Procrastinator- October 19, 2018

Procrastinator- October 19, 2018

Hello, fellow taxpayers,

Tax season 2018 is finally over!! (with the deadline for the extended returns being this past Monday, October 15th.)

I have about 10-15 current year returns to be finished (not including late prior years), but I am still waiting for lots of missing (and requested) information. If you are a procrastinator and are expecting a refund on the late return, penalties or interest for late filing or paying will not be assessed. However, if you are one of the unlucky taxpayers that owe money (and most late filers do owe with their return, then you will be assessed a late filing penalty of 5% per month or part thereof. Late paying is only one-half percent per month or part. This is why I stress that you file on time even if you cannot pay. We can always work out a deal with the IRS.

What happens if you are expecting a refund and you do not file. The IRS has the legal authority to prepare a return on your behalf. Even if you have children, can itemize, have education credits and are married (so you can file jointly), you cannot get any of these. You will get your own exemption, the standard the deduction, no credits and you will file married filing separately; generally the worse tax filing you could be in. Now, you go from a tax refund to a tax due. If that tax due is over $10,000, the IRS can place a lien on your social security number, which means you cannot sell your home or car.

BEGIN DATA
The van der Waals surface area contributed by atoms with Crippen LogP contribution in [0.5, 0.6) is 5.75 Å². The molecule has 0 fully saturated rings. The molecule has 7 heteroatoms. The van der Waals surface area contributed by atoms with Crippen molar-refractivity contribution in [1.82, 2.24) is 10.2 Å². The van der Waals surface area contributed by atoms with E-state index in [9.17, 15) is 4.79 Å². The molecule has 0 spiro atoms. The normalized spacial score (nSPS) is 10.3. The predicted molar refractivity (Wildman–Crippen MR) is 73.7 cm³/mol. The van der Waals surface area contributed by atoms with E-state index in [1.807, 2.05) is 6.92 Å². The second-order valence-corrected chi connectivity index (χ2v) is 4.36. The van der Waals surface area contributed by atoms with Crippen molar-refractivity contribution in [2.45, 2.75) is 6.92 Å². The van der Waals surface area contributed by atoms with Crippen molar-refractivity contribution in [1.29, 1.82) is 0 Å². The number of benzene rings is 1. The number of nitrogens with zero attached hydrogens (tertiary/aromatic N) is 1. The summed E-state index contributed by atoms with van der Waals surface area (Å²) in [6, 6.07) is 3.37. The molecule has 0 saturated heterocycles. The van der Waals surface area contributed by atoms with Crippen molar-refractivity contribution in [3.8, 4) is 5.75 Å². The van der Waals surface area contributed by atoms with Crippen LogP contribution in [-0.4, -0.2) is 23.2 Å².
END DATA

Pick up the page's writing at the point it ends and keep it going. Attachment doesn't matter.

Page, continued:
One of these arrangements is an offer in compromise. This is where you pay less than what you owe. However, the issue is that you have to meet strict IRS guidelines which usually have nothing to do with reality.

I have one client whom the IRS wants $2200+/month to full pay a rather sizable debt. Using actual numbers, they can afford to pay less than $100. The IRS will not budge.

I have a new client who was paying $500/month and that they could not afford to pay. We negotiated and proved, even using IRS guidelines that the payment should be $250/month. They accepted it.

The first was on a rejected offer where only 42% are accepted. The latter was a partial payment installment agreement. In both scenarios, we have to prove income and sometimes assets. Negotiating is a time consuming and drawn out process, but the outcome can get you back on track (hence the term of this program, “The Fresh Start Initiative”).

So to all my dear readers, if you or anyone you know, is not filing for fear of owing, remind them that is not the way to go. Have them come to see me, Don’t be a procrastinator! It is better to file late than never!

So until next time,
C YA
Jeffrey “It is Never Better to Procrastinate” Schneider
www.sfstaxacct.com
www.sfstaxproblemsolutions.com

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